And, well, Aldeguer had already caught the eye before his maiden triumph.
Last year he claimed to have premier-class offers already, although that talk quieted down as his Speed Up team-mate Alonso Lopez became flavour of the month instead. Aldeguer was decent in that span, but it was Lopez who looked like the outright best rider on the grid - taking some of the spotlight off not just Acosta but the title battle between Augusto Fernandez and Ai Ogura.
But in 2023 Aldeguer is currently narrowly beating Lopez, the only other rider on the grid using Speed Up's particular but very competitive (sometimes amazingly so) Boscoscuro chassis in what is otherwise a Kalex-dominated championship.
Aldeguer has had very good timing. He has picked a really good moment to reach white-hot form - with a fantastic Phillip Island weekend where he would've likely won if the race had been dry, and a Buriram weekend where he did win, keeping Acosta at arm's length.
Without those two weekends, Aldeguer probably doesn't emerge as a premier-class contender - and certainly, if his recent form is the overriding factor, that hints at a questionable scouting process.
But taking a punt on a peaky if unrefined talent is no bad strategy - at least when you're either very competitive or very much not competitive, with Honda's case being the latter.
After all, if Yamaha's satellite team Petronas SRT doesn't take a sudden, bewildering punt on a peaky but clearly talented rider in 2019, chances are good that Yamaha's riders' title drought would be inching ever closer to the decade mark now. Instead, circumstance helped Fabio Quartararo - who rode his final Moto2 season for, you guessed it, Speed Up - get an unexpected offer, and it became clear almost the second he arrived in MotoGP that he was a spectacular, championship-calibre fit for Yamaha's M1.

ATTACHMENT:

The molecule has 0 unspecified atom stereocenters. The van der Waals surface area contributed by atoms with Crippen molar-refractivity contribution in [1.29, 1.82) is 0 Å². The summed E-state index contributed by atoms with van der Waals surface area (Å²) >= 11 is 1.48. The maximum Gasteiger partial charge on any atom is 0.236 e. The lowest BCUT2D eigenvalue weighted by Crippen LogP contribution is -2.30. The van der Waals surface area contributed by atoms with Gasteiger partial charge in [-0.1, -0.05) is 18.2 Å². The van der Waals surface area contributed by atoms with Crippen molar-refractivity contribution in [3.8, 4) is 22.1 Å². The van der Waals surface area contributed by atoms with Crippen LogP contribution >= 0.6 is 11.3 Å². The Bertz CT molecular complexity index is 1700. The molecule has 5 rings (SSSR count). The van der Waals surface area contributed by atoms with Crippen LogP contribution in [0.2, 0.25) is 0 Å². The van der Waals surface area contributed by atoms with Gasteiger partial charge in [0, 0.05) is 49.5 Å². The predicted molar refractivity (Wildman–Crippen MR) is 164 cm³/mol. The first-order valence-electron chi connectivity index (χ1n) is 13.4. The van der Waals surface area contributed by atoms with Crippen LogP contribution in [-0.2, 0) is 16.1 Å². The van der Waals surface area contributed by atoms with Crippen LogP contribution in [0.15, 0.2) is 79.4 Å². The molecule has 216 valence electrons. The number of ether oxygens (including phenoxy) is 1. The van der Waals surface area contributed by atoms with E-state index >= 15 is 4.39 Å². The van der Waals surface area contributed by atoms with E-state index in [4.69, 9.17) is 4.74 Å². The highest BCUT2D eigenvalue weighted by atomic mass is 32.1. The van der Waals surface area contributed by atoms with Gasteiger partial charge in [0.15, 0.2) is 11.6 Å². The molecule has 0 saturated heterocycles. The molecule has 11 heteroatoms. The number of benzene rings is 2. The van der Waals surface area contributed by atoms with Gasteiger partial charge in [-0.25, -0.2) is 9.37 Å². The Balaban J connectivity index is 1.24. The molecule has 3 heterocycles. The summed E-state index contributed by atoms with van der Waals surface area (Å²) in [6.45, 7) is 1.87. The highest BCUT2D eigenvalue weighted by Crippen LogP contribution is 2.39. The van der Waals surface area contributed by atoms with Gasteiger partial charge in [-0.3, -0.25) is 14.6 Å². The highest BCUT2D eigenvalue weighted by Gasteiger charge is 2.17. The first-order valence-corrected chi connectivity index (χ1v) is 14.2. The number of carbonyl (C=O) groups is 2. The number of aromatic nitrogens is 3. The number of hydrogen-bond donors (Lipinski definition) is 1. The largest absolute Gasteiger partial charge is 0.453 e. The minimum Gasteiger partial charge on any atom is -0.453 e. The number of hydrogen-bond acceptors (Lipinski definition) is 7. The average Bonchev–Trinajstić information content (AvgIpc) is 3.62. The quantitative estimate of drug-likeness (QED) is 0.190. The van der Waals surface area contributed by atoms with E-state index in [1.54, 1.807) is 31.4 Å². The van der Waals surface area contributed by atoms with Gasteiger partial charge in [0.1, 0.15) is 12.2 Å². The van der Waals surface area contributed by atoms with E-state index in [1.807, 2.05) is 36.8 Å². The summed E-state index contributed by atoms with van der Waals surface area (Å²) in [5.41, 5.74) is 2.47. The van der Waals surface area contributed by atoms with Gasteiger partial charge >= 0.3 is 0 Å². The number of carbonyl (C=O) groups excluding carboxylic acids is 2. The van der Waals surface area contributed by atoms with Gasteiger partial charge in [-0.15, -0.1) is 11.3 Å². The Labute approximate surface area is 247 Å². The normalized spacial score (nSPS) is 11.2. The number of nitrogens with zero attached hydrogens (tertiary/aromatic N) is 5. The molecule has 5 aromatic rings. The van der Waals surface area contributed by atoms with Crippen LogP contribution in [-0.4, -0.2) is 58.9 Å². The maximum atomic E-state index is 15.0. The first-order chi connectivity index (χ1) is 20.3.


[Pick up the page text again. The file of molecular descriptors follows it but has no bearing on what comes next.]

Aldeguer doesn't quite have Quartararo's pre-MotoGP body of work, and the current Honda isn't as compliant as the current Yamaha, much less the really good Yamaha that Quartararo had debuted on. The young Spaniard and his representatives would need to think long and hard whether they're willing to roll the dice on an RC213V that Aldeguer might never gel with, and that carries an above-average risk of creating broken bones.
But Honda? Honda should absolutely try to make it happen. It has precious little to lose and everything to gain.
Next year's RC213V is unlikely to be that much better than this year's, especially without Marquez riding it. So, if Aldeguer is slow... what has Honda lost, exactly? A season of running 12th instead of 18th? Precious teams' championship points for an outfit that will probably finish ninth this year?
If it doesn't work, no huge harm done, go throw your money at a big-name free agent for 2025.
And if it does work, even in flashes, you've not only hit the jackpot but got a precious head start on tailoring the next iterations of your MotoGP bike around a potential star. Yes, ideally Honda will be doing that now already, with Joan Mir, but just as Aldeguer is no sure thing to pan out in MotoGP, it's not like evidence that Mir will definitely figure out the Honda at one point has been overwhelming.
If Honda's embarking on a rebuild, well, you don't rebuild with stop-gaps or placeholders. You rebuild around someone. This is not a dig towards the ever-affable Di Giannantonio, who's found really good form, but if the thinking is just to offer him a one-year deal and go shopping for someone else for 2025, that doesn't really do much for anyone.
With Aldeguer, Honda should ideally offer something like a three-year deal - one year guaranteed at Repsol, the next two at Repsol or LCR depending on performance.
He's still obviously absurdly raw, but if judged by his Moto2 peaks he is bound to become a hot commodity on the MotoGP rider market at one point.
And for Honda, with the state of its programme right now, to secure talents like that it can no longer just rely on its prestige and track record. It has to get in there early, instead of waiting around to see if the kid truly is the 100% real deal and, once it turns out he is, watching him understandably sign for a satellite Ducati team or something else instead.